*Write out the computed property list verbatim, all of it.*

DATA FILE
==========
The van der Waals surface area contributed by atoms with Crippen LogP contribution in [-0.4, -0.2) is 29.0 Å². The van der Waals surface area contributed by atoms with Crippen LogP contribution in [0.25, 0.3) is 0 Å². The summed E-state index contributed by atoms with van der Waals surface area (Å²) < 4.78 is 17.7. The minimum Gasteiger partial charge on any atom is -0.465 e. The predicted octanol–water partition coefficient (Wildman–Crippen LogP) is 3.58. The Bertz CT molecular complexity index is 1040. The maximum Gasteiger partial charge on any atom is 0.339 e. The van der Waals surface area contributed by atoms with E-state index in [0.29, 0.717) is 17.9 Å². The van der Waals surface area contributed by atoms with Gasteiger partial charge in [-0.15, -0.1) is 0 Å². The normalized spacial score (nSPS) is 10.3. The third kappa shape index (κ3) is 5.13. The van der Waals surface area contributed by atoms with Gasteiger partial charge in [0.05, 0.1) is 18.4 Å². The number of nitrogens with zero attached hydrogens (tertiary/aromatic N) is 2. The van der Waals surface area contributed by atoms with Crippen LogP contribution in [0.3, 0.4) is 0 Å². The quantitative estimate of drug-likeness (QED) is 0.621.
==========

The van der Waals surface area contributed by atoms with Crippen LogP contribution in [-0.4, -0.2) is 29.0 Å². The van der Waals surface area contributed by atoms with Crippen LogP contribution in [0.25, 0.3) is 0 Å². The summed E-state index contributed by atoms with van der Waals surface area (Å²) < 4.78 is 17.7. The minimum Gasteiger partial charge on any atom is -0.465 e. The predicted octanol–water partition coefficient (Wildman–Crippen LogP) is 3.58. The Bertz CT molecular complexity index is 1040. The maximum Gasteiger partial charge on any atom is 0.339 e. The van der Waals surface area contributed by atoms with E-state index in [0.29, 0.717) is 17.9 Å². The van der Waals surface area contributed by atoms with Gasteiger partial charge in [-0.15, -0.1) is 0 Å². The normalized spacial score (nSPS) is 10.3. The third kappa shape index (κ3) is 5.13. The van der Waals surface area contributed by atoms with Gasteiger partial charge in [0.05, 0.1) is 18.4 Å². The number of nitrogens with zero attached hydrogens (tertiary/aromatic N) is 2. The van der Waals surface area contributed by atoms with Crippen LogP contribution in [0.3, 0.4) is 0 Å². The quantitative estimate of drug-likeness (QED) is 0.621.